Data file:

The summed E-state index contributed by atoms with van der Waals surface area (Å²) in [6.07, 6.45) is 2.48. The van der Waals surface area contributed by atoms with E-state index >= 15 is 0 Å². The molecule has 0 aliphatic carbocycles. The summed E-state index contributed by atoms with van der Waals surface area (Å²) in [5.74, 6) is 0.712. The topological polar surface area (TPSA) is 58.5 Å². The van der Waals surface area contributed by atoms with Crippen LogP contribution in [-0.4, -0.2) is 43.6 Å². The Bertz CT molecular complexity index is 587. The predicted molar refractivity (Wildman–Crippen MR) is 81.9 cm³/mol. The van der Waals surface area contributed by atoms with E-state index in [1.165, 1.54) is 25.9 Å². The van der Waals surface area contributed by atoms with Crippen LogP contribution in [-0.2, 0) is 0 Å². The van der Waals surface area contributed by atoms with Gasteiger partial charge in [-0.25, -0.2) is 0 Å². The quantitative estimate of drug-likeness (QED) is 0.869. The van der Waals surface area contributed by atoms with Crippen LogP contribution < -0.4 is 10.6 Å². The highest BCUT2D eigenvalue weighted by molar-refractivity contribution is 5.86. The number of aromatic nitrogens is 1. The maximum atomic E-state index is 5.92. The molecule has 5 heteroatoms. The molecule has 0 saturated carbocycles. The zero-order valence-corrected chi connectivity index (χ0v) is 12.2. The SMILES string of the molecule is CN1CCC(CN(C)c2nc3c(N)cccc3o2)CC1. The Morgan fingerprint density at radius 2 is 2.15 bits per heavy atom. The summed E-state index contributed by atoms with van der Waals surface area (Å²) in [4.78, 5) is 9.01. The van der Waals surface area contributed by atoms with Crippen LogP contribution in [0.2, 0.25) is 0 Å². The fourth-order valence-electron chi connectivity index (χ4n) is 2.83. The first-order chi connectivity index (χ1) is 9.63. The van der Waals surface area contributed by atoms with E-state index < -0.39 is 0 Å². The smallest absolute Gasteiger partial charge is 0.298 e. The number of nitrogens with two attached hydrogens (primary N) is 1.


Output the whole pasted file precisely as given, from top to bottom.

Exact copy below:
The summed E-state index contributed by atoms with van der Waals surface area (Å²) in [6.07, 6.45) is 2.48. The van der Waals surface area contributed by atoms with E-state index >= 15 is 0 Å². The molecule has 0 aliphatic carbocycles. The summed E-state index contributed by atoms with van der Waals surface area (Å²) in [5.74, 6) is 0.712. The topological polar surface area (TPSA) is 58.5 Å². The van der Waals surface area contributed by atoms with Crippen LogP contribution in [-0.4, -0.2) is 43.6 Å². The Bertz CT molecular complexity index is 587. The predicted molar refractivity (Wildman–Crippen MR) is 81.9 cm³/mol. The van der Waals surface area contributed by atoms with E-state index in [1.165, 1.54) is 25.9 Å². The van der Waals surface area contributed by atoms with Crippen LogP contribution in [-0.2, 0) is 0 Å². The van der Waals surface area contributed by atoms with Gasteiger partial charge in [-0.25, -0.2) is 0 Å². The quantitative estimate of drug-likeness (QED) is 0.869. The van der Waals surface area contributed by atoms with Crippen LogP contribution < -0.4 is 10.6 Å². The highest BCUT2D eigenvalue weighted by molar-refractivity contribution is 5.86. The number of aromatic nitrogens is 1. The maximum atomic E-state index is 5.92. The molecule has 5 heteroatoms. The molecule has 0 saturated carbocycles. The zero-order valence-corrected chi connectivity index (χ0v) is 12.2. The SMILES string of the molecule is CN1CCC(CN(C)c2nc3c(N)cccc3o2)CC1. The Morgan fingerprint density at radius 2 is 2.15 bits per heavy atom. The summed E-state index contributed by atoms with van der Waals surface area (Å²) in [4.78, 5) is 9.01. The van der Waals surface area contributed by atoms with Crippen LogP contribution in [0.2, 0.25) is 0 Å². The fourth-order valence-electron chi connectivity index (χ4n) is 2.83. The first-order chi connectivity index (χ1) is 9.63. The van der Waals surface area contributed by atoms with E-state index < -0.39 is 0 Å². The smallest absolute Gasteiger partial charge is 0.298 e. The number of nitrogens with two attached hydrogens (primary N) is 1.